By Shailagh Murray
Washington Post Staff Writer
Saturday, June 10, 2006
Rep. John P. Murtha (Pa.), one of the Democrats' leading antiwar voices, startled his political colleagues yesterday by announcing he would seek a senior leadership position if the Democrats win control of the House in November.
In a letter that he circulated on the floor during a series of votes, Murtha said he is eyeing the No. 2 position. "If we prevail as I hope and know we will and return to the majority this next Congress, I have decided to run for the open seat of the Majority Leader," Murtha wrote.
The presumed favorite for that job had been the current No. 2 House Democrat, Steny H. Hoyer (Md.), with whom Murtha has long had testy relations. Hoyer, like many of his political colleagues, greeted Murtha's announcement with annoyance and exasperation, given that the election remains five months off and a Democratic victory is by no means assured.
"Mr. Hoyer has worked extraordinarily hard to unify the caucus and take back the House for Democrats, and that is his first focus," said Stacey Bernards, his press secretary. "As a result of that unity, he's confident that we will be successful in November, and intends to run for majority leader."
Bernards listed Hoyer's long résumé of political service, including his current post as Democratic whip, for which he was unopposed, and previous jobs as caucus chairman and head of the Democratic Congressional Campaign Committee.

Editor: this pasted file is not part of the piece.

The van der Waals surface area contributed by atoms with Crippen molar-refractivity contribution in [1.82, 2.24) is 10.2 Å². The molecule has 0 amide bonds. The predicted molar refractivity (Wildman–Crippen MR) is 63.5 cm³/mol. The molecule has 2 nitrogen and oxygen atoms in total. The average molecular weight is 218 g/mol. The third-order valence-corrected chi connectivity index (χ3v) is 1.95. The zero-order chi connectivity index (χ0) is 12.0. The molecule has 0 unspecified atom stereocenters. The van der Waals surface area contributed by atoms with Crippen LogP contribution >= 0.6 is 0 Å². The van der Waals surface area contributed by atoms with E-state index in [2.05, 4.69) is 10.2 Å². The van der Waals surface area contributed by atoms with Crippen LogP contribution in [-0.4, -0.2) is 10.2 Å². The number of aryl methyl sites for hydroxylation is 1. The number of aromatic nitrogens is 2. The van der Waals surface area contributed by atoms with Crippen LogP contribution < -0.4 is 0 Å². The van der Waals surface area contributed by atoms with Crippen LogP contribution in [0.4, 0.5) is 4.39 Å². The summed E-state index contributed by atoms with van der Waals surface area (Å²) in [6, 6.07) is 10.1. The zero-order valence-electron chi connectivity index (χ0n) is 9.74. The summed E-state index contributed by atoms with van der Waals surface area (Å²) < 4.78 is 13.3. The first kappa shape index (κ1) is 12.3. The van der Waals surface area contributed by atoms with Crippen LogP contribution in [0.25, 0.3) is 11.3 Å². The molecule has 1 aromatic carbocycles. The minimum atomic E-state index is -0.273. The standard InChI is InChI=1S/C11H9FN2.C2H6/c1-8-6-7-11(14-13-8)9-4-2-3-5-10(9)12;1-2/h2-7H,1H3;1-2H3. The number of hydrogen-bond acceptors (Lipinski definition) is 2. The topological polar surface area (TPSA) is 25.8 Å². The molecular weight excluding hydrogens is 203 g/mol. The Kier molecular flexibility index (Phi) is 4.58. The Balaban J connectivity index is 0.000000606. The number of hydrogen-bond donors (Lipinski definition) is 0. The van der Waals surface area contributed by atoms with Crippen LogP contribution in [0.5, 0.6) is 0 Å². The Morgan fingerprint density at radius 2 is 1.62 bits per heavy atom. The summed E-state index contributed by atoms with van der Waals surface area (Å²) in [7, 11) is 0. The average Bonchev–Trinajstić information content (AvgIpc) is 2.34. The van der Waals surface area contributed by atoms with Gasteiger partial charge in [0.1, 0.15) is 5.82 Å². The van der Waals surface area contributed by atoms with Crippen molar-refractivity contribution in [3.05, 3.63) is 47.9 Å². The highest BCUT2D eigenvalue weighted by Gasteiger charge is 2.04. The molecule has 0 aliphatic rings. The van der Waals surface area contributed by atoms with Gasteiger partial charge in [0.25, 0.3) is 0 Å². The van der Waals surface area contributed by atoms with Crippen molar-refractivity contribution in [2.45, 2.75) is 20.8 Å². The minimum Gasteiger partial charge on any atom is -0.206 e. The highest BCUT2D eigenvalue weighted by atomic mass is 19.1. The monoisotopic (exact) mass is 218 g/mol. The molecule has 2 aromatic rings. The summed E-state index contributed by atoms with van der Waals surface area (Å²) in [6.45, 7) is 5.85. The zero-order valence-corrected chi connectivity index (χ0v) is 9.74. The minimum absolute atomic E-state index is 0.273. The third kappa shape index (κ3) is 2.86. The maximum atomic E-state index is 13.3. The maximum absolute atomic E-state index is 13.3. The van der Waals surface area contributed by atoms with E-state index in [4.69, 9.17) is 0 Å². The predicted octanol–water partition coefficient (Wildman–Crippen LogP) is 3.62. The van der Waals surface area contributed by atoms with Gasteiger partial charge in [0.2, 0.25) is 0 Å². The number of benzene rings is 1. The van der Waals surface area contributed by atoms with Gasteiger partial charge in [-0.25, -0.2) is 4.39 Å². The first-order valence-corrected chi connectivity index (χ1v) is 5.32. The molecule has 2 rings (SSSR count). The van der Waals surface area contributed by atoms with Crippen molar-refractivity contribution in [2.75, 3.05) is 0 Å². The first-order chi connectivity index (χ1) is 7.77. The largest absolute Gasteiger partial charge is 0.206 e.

Murtha did not explain the timing of the letter or why he was suddenly itching to climb the leadership ladder. Were Democrats to win House control, Murtha would be second in line to become chairman of the Appropriations Committee, one of the most powerful jobs in Congress.
He issued a brief statement to reporters that reiterated the two-sentence letter to his colleagues: "Our goal is to win the House back, and if there's an open seat, I'm the candidate."
One theory is that Murtha's candidacy could provide midterm voters with a tougher, more conservative contrast to the liberal minority leader, Nancy Pelosi (Calif.). A decorated Marine combat veteran, Murtha is strongly pro-military. But his call last year for a withdrawal of U.S. troops from Iraq was a pivotal moment in the war debate, emboldening many Democrats to speak out forcefully against the conflict.
Despite their ideological differences, Murtha and Pelosi have been close for years. The Pennsylvanian managed her successful campaign for whip in 2001 against Hoyer, and the two have worked closely on Democratic national-security strategy.
Several senior Democratic aides, who requested anonymity because of the sensitivity of the matter, said Pelosi was aware of Murtha's decision, and while she did not encourage him, she did not request that he stop, either.
A Pelosi spokesman said the Democratic leader had no official comment on Murtha's announcement.